I love doing sciencey road trips with my team when I can. Last week, we got a treat: four of us got a behind-the-scenes tour of the fairly new Crocodiles of the World facility near Oxford; just over 90 minutes west of our lab, nestled in the pictureseque Cotswolds region. We were not disappointed, so you get to share in the joy! In photo-blog format. Pics can be clicked to emcrocken.
In the midst of an unpreposessing industrial estate lies: AWESOME!
If you want to bone up on your croc species, go here and here. I won’t go into details. This is an eye candy post!
Reasonably accurate description that caught my eye. My scientific interest in crocodiles starts here, and with their anatomy/relationship with dinosaurs, but I’ve loved crocs since I was an infant (one of my first words, as I may have written here before, was “dock-a-dile”, for my favourite stuffed animal at the time [R.I.P.]).
Siamese crocodiles. The large male is “Hugo.” They were apart when we entered, then got snuggly later, as I’ve often seen this species do. Heavily endangered (<300 in the wild?), so any breeding is a good thing!
The above photo brings me to one of my general points. Crocodiles of the World seems genuinely to be a centre that is breeding crocodiles for conservation purposes (and for education, entertainment and other zoo-like stuff). Essentially every crocodile enclosure had a mated pair, and several were breeding. Such as…
Yes, that is a Dwarf African crocodile, Osteolaemus, and indeed it is a female on her nest-mound. Which means…
Eggs of said Osteolaemus.
And babies of said Osteolaemus! As if the adults aren’t cute enough with their short snouts and doglike size/appearance! These guys have striking yellow colouration, too. I’d never seen it in person before.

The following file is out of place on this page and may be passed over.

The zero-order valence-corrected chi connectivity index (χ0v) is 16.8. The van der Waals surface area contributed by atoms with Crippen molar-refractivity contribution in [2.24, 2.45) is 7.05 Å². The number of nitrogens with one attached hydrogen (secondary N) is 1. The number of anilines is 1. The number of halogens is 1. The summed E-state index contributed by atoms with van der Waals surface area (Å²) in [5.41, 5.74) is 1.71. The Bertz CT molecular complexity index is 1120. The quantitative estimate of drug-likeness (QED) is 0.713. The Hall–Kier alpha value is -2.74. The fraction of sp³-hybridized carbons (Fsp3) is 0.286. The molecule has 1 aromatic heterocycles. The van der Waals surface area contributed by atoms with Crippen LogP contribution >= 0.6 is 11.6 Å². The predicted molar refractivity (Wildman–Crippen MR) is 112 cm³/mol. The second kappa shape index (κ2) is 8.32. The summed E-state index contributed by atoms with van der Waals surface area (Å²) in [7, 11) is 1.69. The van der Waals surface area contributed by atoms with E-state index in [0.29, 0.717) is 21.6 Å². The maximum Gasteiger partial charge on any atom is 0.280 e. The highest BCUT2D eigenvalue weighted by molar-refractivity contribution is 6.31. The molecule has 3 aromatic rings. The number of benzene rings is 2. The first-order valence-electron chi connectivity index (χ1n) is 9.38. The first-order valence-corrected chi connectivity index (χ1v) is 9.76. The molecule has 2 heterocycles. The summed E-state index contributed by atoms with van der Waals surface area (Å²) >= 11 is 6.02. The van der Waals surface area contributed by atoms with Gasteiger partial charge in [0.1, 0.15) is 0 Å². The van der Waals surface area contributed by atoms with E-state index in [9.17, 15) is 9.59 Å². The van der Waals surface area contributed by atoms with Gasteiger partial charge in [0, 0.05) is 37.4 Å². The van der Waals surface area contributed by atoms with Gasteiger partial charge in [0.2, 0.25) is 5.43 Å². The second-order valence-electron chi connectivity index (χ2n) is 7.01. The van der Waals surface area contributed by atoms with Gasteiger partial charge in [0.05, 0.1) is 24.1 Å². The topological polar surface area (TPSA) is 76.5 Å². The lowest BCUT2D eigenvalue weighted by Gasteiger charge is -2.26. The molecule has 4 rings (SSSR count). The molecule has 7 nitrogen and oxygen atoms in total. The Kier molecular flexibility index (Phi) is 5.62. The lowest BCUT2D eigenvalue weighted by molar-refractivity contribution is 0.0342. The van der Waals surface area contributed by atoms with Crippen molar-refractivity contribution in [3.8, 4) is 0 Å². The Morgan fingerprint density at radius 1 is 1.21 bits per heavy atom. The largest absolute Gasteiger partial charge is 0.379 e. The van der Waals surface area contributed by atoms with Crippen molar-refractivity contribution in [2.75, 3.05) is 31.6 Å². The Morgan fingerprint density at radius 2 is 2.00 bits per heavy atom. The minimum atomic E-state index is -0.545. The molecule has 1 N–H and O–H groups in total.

That’s not all!
Male American Alligator “Albert” warming up. Smaller female partner “Daisy” lives in same enclosure. Plenty of babies from these guys, too! Daisy comes when called by name, and Albert is learning to do so.
~1 meter long juvenile Nile crocodiles, bred at the facility.
But then crocodile morphological diversity (colours, textures) and behaviour is just too cool not to focus on a bit, so here are some highlights from our visit!
Endearing shot of a crocodylian I seldom get to see anywhere: Paleosuchus trigonatus, the Schneider’s Dwarf Caiman. Spiny armoured hide and quite terrestrial; poorly known in many ways. Some more info is here (note its tortured taxonomy)
Black caiman, Melanosuchus niger, showing some interest in us.
Cuban crocodiles (Crocodylus rhombifer; pound for pound the most badass croc in my experience; badassitude that this photo captures nicely) cooling off by exposing the well-vascularized soft tissues of the mouth region.
But it’s not just crocs there, either, and some of the highlights were non-croc surprises and memorable encounters:
A surprisingly friendly and tame Water monitor (14 yrs old; does kids parties). Note person for scale. Was about 2 meters long, 20 kg or so.
Business end of nice Water monitor, with tongue engaged.
And we got a nice farewell from an African spur-thigh tortoise (Geochelone sulcata) with an oral fixation (action sequence thereof):
If someone visits this facility and leaves without being converted to a croc-lover, they must be from a different planet than me. It is a celebration of crocodiles; the owner, Shaun Foggett, is the real deal. He sold his home and quit his job as a carpenter to care for crocodiles, and it seems to be a great success– about to get greater, as they have plans to move to a new, bigger, proper site! They are seeking funding, so if you can contribute go here.
Right then… UK residents and visitors: you need to go here! Badly! Get off the blog and go now. If it is a Saturday/Sunday (the cramped industrial estate location only allows the public then).
Otherwise just stew and imagine how much fun you could be having checking out crocodiles. I cruelly posted this on a Tuesday to ensure thorough marination of any croc-geeks.